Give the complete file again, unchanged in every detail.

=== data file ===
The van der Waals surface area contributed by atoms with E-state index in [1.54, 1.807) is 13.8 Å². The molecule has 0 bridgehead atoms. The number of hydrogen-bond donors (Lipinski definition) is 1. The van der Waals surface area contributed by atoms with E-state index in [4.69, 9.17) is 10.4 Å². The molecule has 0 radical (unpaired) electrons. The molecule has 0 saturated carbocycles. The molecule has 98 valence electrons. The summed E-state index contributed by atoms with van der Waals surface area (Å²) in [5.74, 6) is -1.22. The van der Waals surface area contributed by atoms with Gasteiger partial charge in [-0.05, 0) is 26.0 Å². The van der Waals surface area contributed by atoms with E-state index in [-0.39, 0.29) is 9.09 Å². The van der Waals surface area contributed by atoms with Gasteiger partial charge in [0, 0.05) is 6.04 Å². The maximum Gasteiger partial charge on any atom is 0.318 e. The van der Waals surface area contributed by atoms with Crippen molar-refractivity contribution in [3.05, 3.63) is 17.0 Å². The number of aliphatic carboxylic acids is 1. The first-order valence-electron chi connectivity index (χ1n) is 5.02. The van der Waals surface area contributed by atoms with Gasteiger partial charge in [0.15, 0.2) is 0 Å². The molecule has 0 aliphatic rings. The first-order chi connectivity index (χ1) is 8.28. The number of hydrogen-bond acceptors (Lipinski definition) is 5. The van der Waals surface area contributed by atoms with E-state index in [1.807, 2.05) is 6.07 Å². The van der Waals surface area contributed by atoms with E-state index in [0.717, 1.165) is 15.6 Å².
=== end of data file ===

The van der Waals surface area contributed by atoms with E-state index in [1.54, 1.807) is 13.8 Å². The molecule has 0 bridgehead atoms. The number of hydrogen-bond donors (Lipinski definition) is 1. The van der Waals surface area contributed by atoms with E-state index in [4.69, 9.17) is 10.4 Å². The molecule has 0 radical (unpaired) electrons. The molecule has 0 saturated carbocycles. The molecule has 98 valence electrons. The summed E-state index contributed by atoms with van der Waals surface area (Å²) in [5.74, 6) is -1.22. The van der Waals surface area contributed by atoms with Gasteiger partial charge in [-0.05, 0) is 26.0 Å². The van der Waals surface area contributed by atoms with E-state index in [-0.39, 0.29) is 9.09 Å². The van der Waals surface area contributed by atoms with Gasteiger partial charge in [0, 0.05) is 6.04 Å². The maximum Gasteiger partial charge on any atom is 0.318 e. The van der Waals surface area contributed by atoms with Crippen molar-refractivity contribution in [3.05, 3.63) is 17.0 Å². The number of aliphatic carboxylic acids is 1. The first-order valence-electron chi connectivity index (χ1n) is 5.02. The van der Waals surface area contributed by atoms with Gasteiger partial charge in [0.15, 0.2) is 0 Å². The molecule has 0 aliphatic rings. The first-order chi connectivity index (χ1) is 8.28. The number of hydrogen-bond acceptors (Lipinski definition) is 5. The van der Waals surface area contributed by atoms with E-state index in [1.807, 2.05) is 6.07 Å². The van der Waals surface area contributed by atoms with E-state index in [0.717, 1.165) is 15.6 Å².